11. So I guess gathering a bunch of blog-friends-and-families-who-I-would-love-to-actually-meet-someday together for the 4-day Sonshine Festival in Willmar is out of the question, huh!

    Standing in front of those enormous whole-body-rumbling speakers a couple years ago dancing my brains out in the mud with some friends was the culmination of four days of arm-crossing. I had to block out most of the lyrics and listen to the Spirit flowing between them. And seeing one of my best buddies extend her arms to the sky during the closing set and praise the Lord in her own sweet way, and knowing the context out of which that praise arose — her context — made we stop and weep. And even now, the tears still gather in the corners of my eyes. A whole lot of pain and suffering was released during those sacred and precious moments. And for that alone I will endure a whole lot of bad theology.

  12. I…..I….I can’t even say how I feel that you are telling my story and the story of, I hope, countless others. Thank you for writing. Thank you.

  13. Addie, as everything I’ve read of yours thus far, this is brilliant. I don’t mean that just in the “great piece of writing” sort of way, but as in the literal definition of brilliant–full of light. I love how you’ve taken a topic so debated (theology of music and “Christian music” and “Christian concert” etc.), and just covered it in this quilt of personal wondering and seeking and God-awakening experiences. THIS speaks, and moves the conversation in a meaningful way. Clearly by people’s responses, you are not alone in this either!

    I can join the crowd and echo a lot of what you’ve expressed. My “mad season” happened at a younger, less cynical age, however (14/15), so a lot of my cynicism over the following years was tempered by that early experience of grace. Nevertheless, this post brought an emotional response of recognition and spiritual “uh-huh.” I’ve forwarded this on to someone else, however, for whom this sounds even more hard-hitting; a former Christian musician who now can’t stand music at church most Sundays… won’t show up until after it’s finished.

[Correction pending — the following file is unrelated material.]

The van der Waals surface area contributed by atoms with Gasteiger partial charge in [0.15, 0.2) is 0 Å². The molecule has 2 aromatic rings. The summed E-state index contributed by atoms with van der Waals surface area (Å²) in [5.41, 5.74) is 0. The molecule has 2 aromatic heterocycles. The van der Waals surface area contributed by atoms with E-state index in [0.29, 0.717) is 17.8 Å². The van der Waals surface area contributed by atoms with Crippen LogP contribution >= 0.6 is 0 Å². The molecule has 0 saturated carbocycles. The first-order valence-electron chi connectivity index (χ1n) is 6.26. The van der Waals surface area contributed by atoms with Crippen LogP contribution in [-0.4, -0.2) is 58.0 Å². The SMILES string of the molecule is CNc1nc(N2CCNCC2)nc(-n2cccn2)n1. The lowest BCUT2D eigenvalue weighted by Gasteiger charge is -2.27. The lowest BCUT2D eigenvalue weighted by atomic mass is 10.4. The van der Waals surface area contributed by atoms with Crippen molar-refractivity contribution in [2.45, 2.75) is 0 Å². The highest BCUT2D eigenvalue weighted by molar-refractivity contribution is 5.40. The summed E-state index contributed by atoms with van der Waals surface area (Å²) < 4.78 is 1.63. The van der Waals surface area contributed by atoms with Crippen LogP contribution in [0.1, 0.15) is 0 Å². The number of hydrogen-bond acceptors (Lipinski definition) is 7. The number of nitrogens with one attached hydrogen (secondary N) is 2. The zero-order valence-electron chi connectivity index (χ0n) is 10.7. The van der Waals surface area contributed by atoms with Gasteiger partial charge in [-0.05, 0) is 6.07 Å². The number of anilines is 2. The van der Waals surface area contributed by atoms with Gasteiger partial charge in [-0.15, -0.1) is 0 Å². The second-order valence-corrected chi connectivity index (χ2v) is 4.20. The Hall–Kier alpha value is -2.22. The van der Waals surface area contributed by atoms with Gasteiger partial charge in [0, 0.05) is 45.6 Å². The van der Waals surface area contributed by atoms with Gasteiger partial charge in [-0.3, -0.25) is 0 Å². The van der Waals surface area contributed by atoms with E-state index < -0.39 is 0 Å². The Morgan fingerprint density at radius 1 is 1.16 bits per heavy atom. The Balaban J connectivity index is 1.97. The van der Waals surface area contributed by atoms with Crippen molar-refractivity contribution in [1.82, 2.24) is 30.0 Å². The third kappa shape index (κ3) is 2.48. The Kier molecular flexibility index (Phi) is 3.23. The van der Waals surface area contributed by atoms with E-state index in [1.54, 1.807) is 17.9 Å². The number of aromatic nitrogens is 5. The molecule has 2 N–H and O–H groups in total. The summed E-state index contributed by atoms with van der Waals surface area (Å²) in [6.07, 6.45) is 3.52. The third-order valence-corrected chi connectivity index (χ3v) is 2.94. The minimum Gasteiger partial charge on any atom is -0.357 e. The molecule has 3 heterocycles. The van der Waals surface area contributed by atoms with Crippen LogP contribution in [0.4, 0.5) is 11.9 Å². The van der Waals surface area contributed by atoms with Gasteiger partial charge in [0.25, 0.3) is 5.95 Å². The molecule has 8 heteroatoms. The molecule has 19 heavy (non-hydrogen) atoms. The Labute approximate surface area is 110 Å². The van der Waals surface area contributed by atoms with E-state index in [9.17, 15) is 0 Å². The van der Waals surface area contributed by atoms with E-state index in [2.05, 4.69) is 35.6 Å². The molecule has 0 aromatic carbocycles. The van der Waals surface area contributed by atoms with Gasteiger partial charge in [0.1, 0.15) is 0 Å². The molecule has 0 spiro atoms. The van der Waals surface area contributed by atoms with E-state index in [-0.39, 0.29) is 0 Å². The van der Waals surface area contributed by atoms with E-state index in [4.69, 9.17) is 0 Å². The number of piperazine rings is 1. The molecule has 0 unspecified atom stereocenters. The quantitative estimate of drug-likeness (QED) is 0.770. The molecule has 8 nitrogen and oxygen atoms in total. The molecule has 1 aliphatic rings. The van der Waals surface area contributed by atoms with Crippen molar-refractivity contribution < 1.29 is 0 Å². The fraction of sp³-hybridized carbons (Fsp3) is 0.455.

Anyway, rambling. Thank you for persisting at your craft of unfolding topics in such a magnificent way.

  14. Addie
    As a program director for a local “Christian radio station” bringing concerts like this to town and playing Chris Tomlin (and hundreds of other CCM artists like him) on the radio every single day, I want to say THANK YOU for writing such a detailed and honest account of your experience. We ALL experience that. I know plenty of very evangelical Christians, even pastors, who feel the same way you do about some of the more contrived pieces of the commercial Christian lifestyle (t-shirts in particular). Know that you are not nearly alone. MOST of our listening audience to Christian radio is there, I suspect. And the few that are not, still have their days. I would say it is not important that you like Christian radio, Christian concerts, Christian t-shirts, Christian singers or even other Christians… as much as it is important that you know, love and serve Christ. God bless.